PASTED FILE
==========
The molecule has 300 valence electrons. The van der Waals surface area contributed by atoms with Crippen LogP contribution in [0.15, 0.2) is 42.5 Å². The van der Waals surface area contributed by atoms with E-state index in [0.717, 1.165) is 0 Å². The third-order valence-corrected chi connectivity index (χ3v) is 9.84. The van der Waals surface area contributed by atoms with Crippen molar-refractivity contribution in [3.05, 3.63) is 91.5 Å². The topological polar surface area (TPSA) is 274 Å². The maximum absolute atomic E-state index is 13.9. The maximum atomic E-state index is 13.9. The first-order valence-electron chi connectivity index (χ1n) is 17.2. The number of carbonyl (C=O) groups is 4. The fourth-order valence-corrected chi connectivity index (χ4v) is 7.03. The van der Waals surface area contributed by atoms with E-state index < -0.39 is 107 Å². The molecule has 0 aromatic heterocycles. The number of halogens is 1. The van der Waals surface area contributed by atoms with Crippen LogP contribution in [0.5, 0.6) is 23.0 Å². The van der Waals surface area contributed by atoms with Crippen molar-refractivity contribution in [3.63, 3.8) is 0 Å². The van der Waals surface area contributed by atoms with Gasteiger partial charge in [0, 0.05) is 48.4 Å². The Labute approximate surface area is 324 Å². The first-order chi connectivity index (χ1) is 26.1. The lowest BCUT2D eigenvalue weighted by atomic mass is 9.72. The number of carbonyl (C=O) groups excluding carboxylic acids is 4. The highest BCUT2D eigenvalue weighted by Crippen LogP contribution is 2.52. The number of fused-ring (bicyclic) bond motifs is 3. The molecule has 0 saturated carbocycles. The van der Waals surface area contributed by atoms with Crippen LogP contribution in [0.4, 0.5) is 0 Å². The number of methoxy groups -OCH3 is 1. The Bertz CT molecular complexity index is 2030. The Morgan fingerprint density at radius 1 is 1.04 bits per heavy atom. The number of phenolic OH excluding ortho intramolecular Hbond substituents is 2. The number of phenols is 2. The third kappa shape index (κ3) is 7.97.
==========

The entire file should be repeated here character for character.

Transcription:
The molecule has 300 valence electrons. The van der Waals surface area contributed by atoms with Crippen LogP contribution in [0.15, 0.2) is 42.5 Å². The van der Waals surface area contributed by atoms with E-state index in [0.717, 1.165) is 0 Å². The third-order valence-corrected chi connectivity index (χ3v) is 9.84. The van der Waals surface area contributed by atoms with Crippen molar-refractivity contribution in [3.05, 3.63) is 91.5 Å². The topological polar surface area (TPSA) is 274 Å². The maximum absolute atomic E-state index is 13.9. The maximum atomic E-state index is 13.9. The first-order valence-electron chi connectivity index (χ1n) is 17.2. The number of carbonyl (C=O) groups is 4. The fourth-order valence-corrected chi connectivity index (χ4v) is 7.03. The van der Waals surface area contributed by atoms with E-state index < -0.39 is 107 Å². The molecule has 0 aromatic heterocycles. The number of halogens is 1. The van der Waals surface area contributed by atoms with Crippen LogP contribution in [0.5, 0.6) is 23.0 Å². The van der Waals surface area contributed by atoms with Crippen molar-refractivity contribution in [3.63, 3.8) is 0 Å². The van der Waals surface area contributed by atoms with Gasteiger partial charge in [0, 0.05) is 48.4 Å². The Labute approximate surface area is 324 Å². The first-order chi connectivity index (χ1) is 26.1. The lowest BCUT2D eigenvalue weighted by atomic mass is 9.72. The number of carbonyl (C=O) groups excluding carboxylic acids is 4. The highest BCUT2D eigenvalue weighted by Crippen LogP contribution is 2.52. The number of fused-ring (bicyclic) bond motifs is 3. The molecule has 0 saturated carbocycles. The van der Waals surface area contributed by atoms with Crippen LogP contribution in [0.4, 0.5) is 0 Å². The number of methoxy groups -OCH3 is 1. The Bertz CT molecular complexity index is 2030. The Morgan fingerprint density at radius 1 is 1.04 bits per heavy atom. The number of phenolic OH excluding ortho intramolecular Hbond substituents is 2. The number of phenols is 2. The third kappa shape index (κ3) is 7.97.